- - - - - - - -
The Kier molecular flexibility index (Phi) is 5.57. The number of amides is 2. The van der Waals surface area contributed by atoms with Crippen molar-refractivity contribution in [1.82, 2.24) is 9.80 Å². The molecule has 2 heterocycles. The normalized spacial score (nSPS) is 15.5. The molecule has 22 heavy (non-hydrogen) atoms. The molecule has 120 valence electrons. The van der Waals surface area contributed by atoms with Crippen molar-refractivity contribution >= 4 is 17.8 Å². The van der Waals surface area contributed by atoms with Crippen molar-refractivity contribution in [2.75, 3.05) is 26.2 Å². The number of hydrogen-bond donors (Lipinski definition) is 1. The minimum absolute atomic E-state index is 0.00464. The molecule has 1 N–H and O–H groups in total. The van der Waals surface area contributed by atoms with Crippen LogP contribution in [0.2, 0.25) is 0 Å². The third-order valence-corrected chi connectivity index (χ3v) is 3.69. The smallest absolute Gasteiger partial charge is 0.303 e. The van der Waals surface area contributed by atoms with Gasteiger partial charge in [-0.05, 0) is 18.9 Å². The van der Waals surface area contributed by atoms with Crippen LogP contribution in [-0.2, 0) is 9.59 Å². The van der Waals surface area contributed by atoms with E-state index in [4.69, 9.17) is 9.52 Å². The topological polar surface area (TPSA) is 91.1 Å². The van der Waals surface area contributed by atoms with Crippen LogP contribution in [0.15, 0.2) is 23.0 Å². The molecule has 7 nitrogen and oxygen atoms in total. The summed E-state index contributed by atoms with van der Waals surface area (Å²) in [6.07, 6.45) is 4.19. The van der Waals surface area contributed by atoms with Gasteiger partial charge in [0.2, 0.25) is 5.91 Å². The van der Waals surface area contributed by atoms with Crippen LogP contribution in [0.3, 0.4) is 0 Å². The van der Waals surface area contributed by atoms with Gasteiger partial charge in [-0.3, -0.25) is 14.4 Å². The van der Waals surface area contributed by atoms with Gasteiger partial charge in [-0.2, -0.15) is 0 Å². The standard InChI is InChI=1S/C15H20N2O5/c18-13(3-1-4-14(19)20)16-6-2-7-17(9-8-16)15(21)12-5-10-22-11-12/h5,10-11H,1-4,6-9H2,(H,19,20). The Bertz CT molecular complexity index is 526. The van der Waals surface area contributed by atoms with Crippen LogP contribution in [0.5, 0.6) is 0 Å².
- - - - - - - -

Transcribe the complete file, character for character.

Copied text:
The Kier molecular flexibility index (Phi) is 5.57. The number of amides is 2. The van der Waals surface area contributed by atoms with Crippen molar-refractivity contribution in [1.82, 2.24) is 9.80 Å². The molecule has 2 heterocycles. The normalized spacial score (nSPS) is 15.5. The molecule has 22 heavy (non-hydrogen) atoms. The molecule has 120 valence electrons. The van der Waals surface area contributed by atoms with Crippen molar-refractivity contribution >= 4 is 17.8 Å². The van der Waals surface area contributed by atoms with Crippen molar-refractivity contribution in [2.75, 3.05) is 26.2 Å². The number of hydrogen-bond donors (Lipinski definition) is 1. The minimum absolute atomic E-state index is 0.00464. The molecule has 1 N–H and O–H groups in total. The van der Waals surface area contributed by atoms with Crippen LogP contribution in [0.2, 0.25) is 0 Å². The third-order valence-corrected chi connectivity index (χ3v) is 3.69. The smallest absolute Gasteiger partial charge is 0.303 e. The van der Waals surface area contributed by atoms with Gasteiger partial charge in [-0.05, 0) is 18.9 Å². The van der Waals surface area contributed by atoms with Crippen LogP contribution in [-0.2, 0) is 9.59 Å². The van der Waals surface area contributed by atoms with E-state index in [4.69, 9.17) is 9.52 Å². The topological polar surface area (TPSA) is 91.1 Å². The van der Waals surface area contributed by atoms with Crippen LogP contribution in [0.15, 0.2) is 23.0 Å². The molecule has 7 nitrogen and oxygen atoms in total. The summed E-state index contributed by atoms with van der Waals surface area (Å²) in [6.07, 6.45) is 4.19. The van der Waals surface area contributed by atoms with Gasteiger partial charge in [0.2, 0.25) is 5.91 Å². The van der Waals surface area contributed by atoms with Crippen LogP contribution in [0.3, 0.4) is 0 Å². The van der Waals surface area contributed by atoms with Gasteiger partial charge in [-0.3, -0.25) is 14.4 Å². The van der Waals surface area contributed by atoms with Gasteiger partial charge in [-0.2, -0.15) is 0 Å². The standard InChI is InChI=1S/C15H20N2O5/c18-13(3-1-4-14(19)20)16-6-2-7-17(9-8-16)15(21)12-5-10-22-11-12/h5,10-11H,1-4,6-9H2,(H,19,20). The Bertz CT molecular complexity index is 526. The van der Waals surface area contributed by atoms with Crippen LogP contribution in [0.5, 0.6) is 0 Å².